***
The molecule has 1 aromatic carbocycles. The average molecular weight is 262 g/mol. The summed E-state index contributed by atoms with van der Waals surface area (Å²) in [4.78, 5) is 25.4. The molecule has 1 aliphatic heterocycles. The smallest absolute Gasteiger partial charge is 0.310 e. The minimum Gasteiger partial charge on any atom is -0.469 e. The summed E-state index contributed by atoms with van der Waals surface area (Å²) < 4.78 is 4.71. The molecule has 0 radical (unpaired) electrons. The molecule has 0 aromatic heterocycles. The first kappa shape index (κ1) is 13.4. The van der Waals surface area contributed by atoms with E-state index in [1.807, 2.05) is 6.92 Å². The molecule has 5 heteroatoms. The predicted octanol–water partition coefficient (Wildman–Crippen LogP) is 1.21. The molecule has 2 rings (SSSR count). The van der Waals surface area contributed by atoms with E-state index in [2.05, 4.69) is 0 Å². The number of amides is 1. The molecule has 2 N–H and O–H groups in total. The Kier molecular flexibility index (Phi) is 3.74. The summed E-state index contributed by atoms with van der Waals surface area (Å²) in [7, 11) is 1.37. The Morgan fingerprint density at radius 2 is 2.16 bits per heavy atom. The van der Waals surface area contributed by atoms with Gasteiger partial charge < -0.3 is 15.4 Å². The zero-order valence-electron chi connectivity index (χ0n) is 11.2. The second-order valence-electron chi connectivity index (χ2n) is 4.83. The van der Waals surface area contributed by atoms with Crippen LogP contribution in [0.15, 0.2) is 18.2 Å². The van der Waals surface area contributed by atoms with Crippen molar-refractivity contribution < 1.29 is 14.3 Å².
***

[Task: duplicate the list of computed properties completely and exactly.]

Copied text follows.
The molecule has 1 aromatic carbocycles. The average molecular weight is 262 g/mol. The summed E-state index contributed by atoms with van der Waals surface area (Å²) in [4.78, 5) is 25.4. The molecule has 1 aliphatic heterocycles. The smallest absolute Gasteiger partial charge is 0.310 e. The minimum Gasteiger partial charge on any atom is -0.469 e. The summed E-state index contributed by atoms with van der Waals surface area (Å²) < 4.78 is 4.71. The molecule has 0 radical (unpaired) electrons. The molecule has 0 aromatic heterocycles. The first kappa shape index (κ1) is 13.4. The van der Waals surface area contributed by atoms with E-state index in [1.807, 2.05) is 6.92 Å². The molecule has 5 heteroatoms. The predicted octanol–water partition coefficient (Wildman–Crippen LogP) is 1.21. The molecule has 2 rings (SSSR count). The van der Waals surface area contributed by atoms with E-state index in [2.05, 4.69) is 0 Å². The number of amides is 1. The molecule has 2 N–H and O–H groups in total. The Kier molecular flexibility index (Phi) is 3.74. The summed E-state index contributed by atoms with van der Waals surface area (Å²) in [7, 11) is 1.37. The Morgan fingerprint density at radius 2 is 2.16 bits per heavy atom. The van der Waals surface area contributed by atoms with Gasteiger partial charge < -0.3 is 15.4 Å². The zero-order valence-electron chi connectivity index (χ0n) is 11.2. The second-order valence-electron chi connectivity index (χ2n) is 4.83. The van der Waals surface area contributed by atoms with Crippen LogP contribution in [0.15, 0.2) is 18.2 Å². The van der Waals surface area contributed by atoms with Crippen molar-refractivity contribution < 1.29 is 14.3 Å².